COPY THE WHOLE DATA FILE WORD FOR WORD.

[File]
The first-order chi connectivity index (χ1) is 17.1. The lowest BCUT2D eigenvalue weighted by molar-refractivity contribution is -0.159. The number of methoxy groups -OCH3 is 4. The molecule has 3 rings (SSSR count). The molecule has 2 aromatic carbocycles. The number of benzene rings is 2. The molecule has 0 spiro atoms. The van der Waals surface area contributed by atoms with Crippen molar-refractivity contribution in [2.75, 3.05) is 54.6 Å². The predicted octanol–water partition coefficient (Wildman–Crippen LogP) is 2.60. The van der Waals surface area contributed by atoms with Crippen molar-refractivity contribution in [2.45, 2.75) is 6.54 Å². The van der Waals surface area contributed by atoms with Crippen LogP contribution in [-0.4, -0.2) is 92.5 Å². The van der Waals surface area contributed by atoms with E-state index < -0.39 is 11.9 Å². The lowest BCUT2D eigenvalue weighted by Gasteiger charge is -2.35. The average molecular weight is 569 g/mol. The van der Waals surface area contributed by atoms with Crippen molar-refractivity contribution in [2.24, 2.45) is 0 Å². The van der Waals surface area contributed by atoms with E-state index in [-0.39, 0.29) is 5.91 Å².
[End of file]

The first-order chi connectivity index (χ1) is 17.1. The lowest BCUT2D eigenvalue weighted by molar-refractivity contribution is -0.159. The number of methoxy groups -OCH3 is 4. The molecule has 3 rings (SSSR count). The molecule has 2 aromatic carbocycles. The number of benzene rings is 2. The molecule has 0 spiro atoms. The van der Waals surface area contributed by atoms with Crippen molar-refractivity contribution in [2.75, 3.05) is 54.6 Å². The predicted octanol–water partition coefficient (Wildman–Crippen LogP) is 2.60. The van der Waals surface area contributed by atoms with Crippen molar-refractivity contribution in [2.45, 2.75) is 6.54 Å². The van der Waals surface area contributed by atoms with Crippen LogP contribution in [-0.4, -0.2) is 92.5 Å². The van der Waals surface area contributed by atoms with E-state index < -0.39 is 11.9 Å². The lowest BCUT2D eigenvalue weighted by Gasteiger charge is -2.35. The average molecular weight is 569 g/mol. The van der Waals surface area contributed by atoms with Crippen molar-refractivity contribution in [2.24, 2.45) is 0 Å². The van der Waals surface area contributed by atoms with E-state index in [-0.39, 0.29) is 5.91 Å².